Children in Africa


For decades, countries in Africa have been marked with the issue of child trafficking. In the past few years, this problem has been increasing. In a 2014 Global Report by the UN, child trafficking has increased by 5 percent from 2007-2010 [1]. Governments in Rwanda, South Africa, and Ethiopia have a...

Throughout Africa and much of the world, ‘child’ is defined as a person who has not reached adulthood. Most would agree that all children deserve to grow up as kids and enjoy their youth before being burdened with responsibility that comes with adulthood. If we could start the world again, ma...

An African child dies every 35 seconds from pneumonia [1,2]. Every minute one child dies from malaria [3], one child dies from measles [4], and six children die from pneumonia or diarrhea [2]. As of 2013, the World Health Organization (WHO) estimates five children under the age of five die every min...

Government policies in Sierra Leone that exclude pregnant girls from attending school are short-sighted. Supporters of these policies do not seem to recognize the long-term effects of their decisions on the economy and society as a whole – an education could potentially help these young mothers be...

Imagine three pregnant girls with no job skills who have been abandoned with little hope for the future. They wander aimlessly without food, shelter, or purpose. After their babies are born, how will they each support their newborn baby? Fatuma:  She was disowned and forced to leave her fami...

Not long ago, a group of sixth-grade students in Wisconsin was learning about the Rwandan Genocide. They learned that approximately 800,000 people lost their lives during one hundred days of slaughter.[1] These children were learning about a significant historical event that, sadly, many people don...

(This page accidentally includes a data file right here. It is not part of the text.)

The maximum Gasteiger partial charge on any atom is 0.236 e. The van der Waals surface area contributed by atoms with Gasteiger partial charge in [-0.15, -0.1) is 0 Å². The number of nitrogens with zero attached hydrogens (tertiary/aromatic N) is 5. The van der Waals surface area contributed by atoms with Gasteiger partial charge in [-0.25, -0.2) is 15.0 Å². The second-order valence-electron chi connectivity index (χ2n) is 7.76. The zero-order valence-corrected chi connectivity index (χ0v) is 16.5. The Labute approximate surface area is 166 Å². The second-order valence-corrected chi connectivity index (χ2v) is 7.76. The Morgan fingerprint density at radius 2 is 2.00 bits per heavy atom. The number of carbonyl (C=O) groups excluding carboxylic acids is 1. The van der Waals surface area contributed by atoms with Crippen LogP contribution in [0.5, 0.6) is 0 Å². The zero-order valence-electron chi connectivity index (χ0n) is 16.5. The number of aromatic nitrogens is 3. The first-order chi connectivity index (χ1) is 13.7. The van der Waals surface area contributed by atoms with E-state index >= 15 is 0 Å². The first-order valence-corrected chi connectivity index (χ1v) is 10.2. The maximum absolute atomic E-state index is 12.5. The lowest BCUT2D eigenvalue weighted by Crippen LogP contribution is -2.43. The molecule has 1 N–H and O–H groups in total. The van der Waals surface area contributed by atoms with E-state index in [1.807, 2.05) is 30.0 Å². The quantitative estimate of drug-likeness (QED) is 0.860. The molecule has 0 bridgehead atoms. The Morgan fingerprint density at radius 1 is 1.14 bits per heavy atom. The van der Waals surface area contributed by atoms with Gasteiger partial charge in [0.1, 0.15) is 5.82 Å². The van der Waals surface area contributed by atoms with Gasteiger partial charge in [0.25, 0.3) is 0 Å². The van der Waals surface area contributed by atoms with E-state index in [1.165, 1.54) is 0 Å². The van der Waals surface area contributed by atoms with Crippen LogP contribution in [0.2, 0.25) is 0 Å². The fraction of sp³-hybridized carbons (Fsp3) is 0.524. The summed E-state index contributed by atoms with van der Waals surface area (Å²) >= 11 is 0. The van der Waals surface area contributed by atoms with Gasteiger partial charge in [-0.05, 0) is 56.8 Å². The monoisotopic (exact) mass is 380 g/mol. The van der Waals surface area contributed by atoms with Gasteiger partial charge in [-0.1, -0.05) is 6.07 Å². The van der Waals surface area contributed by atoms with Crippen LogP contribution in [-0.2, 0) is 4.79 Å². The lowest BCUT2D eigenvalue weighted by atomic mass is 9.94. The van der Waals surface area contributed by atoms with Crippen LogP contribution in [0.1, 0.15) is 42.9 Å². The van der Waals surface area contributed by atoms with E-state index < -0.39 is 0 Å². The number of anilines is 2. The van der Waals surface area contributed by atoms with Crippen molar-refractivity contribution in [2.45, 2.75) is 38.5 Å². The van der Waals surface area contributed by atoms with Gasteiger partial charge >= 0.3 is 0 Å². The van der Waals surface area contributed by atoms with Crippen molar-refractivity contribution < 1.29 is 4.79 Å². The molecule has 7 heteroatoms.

West African governments are facing a deluge of obstacles that are hindering economic stabilization. The Centers for Disease Control and Prevention (CDC) have estimated that over 11,300 deaths in Guinea, Sierra Leone and Liberia were caused by the Ebola virus. Although the World Health Organization ...

Senegal, the western-most country in Africa, is home to 14 million people, and between 50,000 and 100,000 of them are children who survive by begging on the streets. A survey in 2007 determined that about 90 percent of these children are boys called talibés [1] (from the Arabic ṭālib which means...

In the wake of the sweeping ebola virus of 2014 in Africa ten thousand innocent children have lost either one or both parents. These survivors of this deadly pandemic are left to live in confusion and uncertainty. Stigmatized by the fear that they can infect others, they’re left isolated, with no ...

Imagine for a moment that you are the only surviving member of your family. Imagine the aftermath of witnessing the horrific deaths of many members of the community you grew up in; many of whom were the only faces you have known; many of whom were the only family you have in this world. Imagine...